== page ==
Examining community and consumer food environments for children: An urban-suburban-rural comparison in Southwestern Ontario
The marketing of unhealthy foods and beverages towards children in Canada has become more prevalent in the past few decades and has translated into increased consumption of these foods. This has negative implications for children’s quality of health and diet, which may lead to health complications not only in their childhood but also persisting into their adulthood. Therefore, it is of importance to understand trends in accessibility of unhealthy food choices based on one’s environment and socioeconomic standing. Urbanicity – the categorization of a neighbourhood as being urban, suburban, or rural – varies around Southwestern Ontario and accordingly, so do retail food environments accessible to children based on the level of urbanicity.
Community food environments in the City of London and Middlesex County, Ontario, Canada, were established in the study as being areas proximal (800m and 1600m) to all public and private elementary schools and the density of junk food opportunities were calculated in each area. The aim of this study was to evaluate how retail food environments for children in the City of London and Middlesex County, Ontario, Canada, vary according to level of urbanicity and level of socioeconomic distress.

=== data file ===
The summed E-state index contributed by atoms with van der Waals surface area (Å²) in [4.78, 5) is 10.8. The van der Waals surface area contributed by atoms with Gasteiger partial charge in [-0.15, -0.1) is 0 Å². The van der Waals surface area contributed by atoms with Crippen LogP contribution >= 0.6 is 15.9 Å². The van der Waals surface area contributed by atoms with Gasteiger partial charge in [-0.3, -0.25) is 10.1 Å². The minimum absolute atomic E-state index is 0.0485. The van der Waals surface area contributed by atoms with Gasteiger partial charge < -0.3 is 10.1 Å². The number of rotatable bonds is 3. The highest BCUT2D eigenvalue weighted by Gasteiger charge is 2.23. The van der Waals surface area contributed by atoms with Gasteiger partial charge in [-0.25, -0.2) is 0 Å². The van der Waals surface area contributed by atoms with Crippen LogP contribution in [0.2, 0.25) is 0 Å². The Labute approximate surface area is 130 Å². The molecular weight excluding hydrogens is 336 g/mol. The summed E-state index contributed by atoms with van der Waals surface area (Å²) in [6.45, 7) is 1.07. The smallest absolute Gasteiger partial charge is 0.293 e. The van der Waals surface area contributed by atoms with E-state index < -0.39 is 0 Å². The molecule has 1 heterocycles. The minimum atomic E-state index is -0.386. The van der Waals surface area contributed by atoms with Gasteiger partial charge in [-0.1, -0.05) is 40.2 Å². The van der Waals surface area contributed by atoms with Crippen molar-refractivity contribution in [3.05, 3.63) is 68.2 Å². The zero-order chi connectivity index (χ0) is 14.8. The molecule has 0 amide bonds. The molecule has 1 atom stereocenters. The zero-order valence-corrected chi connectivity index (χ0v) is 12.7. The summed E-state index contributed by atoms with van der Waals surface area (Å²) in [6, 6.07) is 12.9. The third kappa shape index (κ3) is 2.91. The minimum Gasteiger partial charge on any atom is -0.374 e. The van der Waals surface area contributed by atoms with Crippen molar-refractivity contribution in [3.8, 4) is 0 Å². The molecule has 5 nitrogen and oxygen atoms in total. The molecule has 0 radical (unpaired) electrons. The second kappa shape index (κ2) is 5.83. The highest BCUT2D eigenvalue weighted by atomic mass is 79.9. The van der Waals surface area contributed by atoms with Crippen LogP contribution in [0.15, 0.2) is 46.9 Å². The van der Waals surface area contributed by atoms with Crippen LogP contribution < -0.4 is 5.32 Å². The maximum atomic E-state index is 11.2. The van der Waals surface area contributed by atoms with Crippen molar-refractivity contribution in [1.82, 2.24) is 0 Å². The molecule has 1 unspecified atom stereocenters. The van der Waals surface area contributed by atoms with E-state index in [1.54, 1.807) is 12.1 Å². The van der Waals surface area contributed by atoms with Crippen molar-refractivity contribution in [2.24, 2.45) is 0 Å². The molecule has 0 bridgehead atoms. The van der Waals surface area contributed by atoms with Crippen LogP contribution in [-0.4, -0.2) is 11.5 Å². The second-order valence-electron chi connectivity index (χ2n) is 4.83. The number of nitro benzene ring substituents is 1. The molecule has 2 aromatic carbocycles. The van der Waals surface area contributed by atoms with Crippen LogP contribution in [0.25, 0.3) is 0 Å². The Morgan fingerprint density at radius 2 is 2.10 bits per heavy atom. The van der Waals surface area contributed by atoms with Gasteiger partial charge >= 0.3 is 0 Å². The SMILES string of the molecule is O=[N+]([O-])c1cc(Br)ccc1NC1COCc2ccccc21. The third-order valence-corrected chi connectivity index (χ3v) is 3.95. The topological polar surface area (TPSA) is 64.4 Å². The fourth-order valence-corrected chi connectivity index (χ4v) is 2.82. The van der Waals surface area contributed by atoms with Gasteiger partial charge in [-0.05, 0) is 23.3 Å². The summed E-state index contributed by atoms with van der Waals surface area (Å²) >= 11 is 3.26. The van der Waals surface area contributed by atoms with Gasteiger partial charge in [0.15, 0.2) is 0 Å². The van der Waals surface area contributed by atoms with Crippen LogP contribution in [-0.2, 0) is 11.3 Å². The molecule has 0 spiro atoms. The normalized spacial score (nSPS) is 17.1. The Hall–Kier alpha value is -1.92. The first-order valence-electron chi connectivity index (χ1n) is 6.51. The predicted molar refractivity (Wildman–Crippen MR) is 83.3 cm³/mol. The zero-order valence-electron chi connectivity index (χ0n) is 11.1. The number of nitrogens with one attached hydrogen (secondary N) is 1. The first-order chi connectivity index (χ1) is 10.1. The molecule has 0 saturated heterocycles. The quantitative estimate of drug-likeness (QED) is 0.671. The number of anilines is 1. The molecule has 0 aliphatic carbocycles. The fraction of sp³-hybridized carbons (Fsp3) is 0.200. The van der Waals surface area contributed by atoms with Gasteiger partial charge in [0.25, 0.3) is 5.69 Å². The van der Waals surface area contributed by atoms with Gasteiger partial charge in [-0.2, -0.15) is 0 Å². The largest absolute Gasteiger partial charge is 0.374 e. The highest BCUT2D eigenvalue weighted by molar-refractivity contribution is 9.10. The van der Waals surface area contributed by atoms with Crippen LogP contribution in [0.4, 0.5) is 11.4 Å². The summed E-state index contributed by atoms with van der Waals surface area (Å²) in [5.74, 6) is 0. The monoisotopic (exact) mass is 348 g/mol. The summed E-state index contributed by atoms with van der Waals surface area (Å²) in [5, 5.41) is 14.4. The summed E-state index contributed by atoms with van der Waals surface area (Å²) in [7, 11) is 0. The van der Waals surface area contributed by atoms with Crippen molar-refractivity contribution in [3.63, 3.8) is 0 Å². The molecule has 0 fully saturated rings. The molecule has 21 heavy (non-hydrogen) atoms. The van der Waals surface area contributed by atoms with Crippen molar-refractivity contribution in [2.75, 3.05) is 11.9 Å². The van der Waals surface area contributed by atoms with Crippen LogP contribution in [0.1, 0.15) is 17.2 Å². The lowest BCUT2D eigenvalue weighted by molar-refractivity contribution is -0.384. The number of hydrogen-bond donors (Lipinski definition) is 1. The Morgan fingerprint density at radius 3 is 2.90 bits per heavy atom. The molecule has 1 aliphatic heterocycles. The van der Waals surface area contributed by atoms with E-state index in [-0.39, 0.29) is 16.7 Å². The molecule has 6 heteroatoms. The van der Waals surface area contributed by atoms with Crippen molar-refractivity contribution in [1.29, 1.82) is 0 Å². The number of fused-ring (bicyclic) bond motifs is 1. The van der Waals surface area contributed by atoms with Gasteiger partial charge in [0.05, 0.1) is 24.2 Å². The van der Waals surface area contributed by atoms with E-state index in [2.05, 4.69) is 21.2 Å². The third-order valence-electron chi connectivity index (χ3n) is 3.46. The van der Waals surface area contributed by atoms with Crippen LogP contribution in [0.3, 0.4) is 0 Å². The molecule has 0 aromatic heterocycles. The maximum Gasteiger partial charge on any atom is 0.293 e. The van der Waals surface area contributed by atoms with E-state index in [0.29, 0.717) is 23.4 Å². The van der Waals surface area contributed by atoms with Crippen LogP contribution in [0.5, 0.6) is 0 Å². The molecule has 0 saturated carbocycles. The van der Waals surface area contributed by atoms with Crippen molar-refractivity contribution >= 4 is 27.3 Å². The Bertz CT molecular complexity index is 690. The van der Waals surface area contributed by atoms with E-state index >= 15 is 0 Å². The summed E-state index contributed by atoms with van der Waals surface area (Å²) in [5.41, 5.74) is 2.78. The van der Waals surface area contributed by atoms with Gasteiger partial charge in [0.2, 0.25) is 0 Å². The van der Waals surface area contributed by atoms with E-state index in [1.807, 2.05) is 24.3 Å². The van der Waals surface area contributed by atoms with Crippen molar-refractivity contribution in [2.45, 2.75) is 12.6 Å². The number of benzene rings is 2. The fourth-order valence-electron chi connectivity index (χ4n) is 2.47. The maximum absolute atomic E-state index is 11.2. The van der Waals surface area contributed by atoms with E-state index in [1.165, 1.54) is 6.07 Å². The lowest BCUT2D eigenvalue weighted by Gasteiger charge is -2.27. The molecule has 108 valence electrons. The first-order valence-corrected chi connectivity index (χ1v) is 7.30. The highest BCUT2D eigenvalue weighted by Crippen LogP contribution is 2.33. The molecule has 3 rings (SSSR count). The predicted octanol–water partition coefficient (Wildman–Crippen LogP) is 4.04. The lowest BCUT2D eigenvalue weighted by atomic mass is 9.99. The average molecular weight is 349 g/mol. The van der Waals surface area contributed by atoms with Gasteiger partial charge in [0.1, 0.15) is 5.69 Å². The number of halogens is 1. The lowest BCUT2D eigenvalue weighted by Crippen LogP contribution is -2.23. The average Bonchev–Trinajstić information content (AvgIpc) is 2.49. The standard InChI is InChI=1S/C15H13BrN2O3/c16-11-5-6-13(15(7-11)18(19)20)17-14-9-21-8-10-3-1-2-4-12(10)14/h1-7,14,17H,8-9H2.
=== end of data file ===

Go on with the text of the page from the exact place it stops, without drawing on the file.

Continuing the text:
This study evaluated children’s menus at restaurants in terms of price, availability of healthy food choices, and nutritional information being displayed and was conducted by an interdisciplinary team of HEAL researchers, including Catherine M. DuBreck (lead author), Dr. Richard C. Sadler, Dr. Godwin Arku, and Dr. Jason Gilliland (senior author and principal investigator). Research found that environments that were higher in urbanicity and socioeconomic distress correlated with having more junk food opportunities in proximity. Increased use of branded marketing and unhealthy dessert options on children’s menus were also correlated to areas of greater urbanicity.
“Examining community and consumer food environments for children: An urban-suburban-rural comparison in Southwestern Ontario” was published in Social Science & Medicine.
Read the full article here: https://doi.org/10.1016/j.socscimed.2018.05.004
Keywords: Children’s menus, Community food environment, Consumer food environment, Socioeconomic distress, Junk food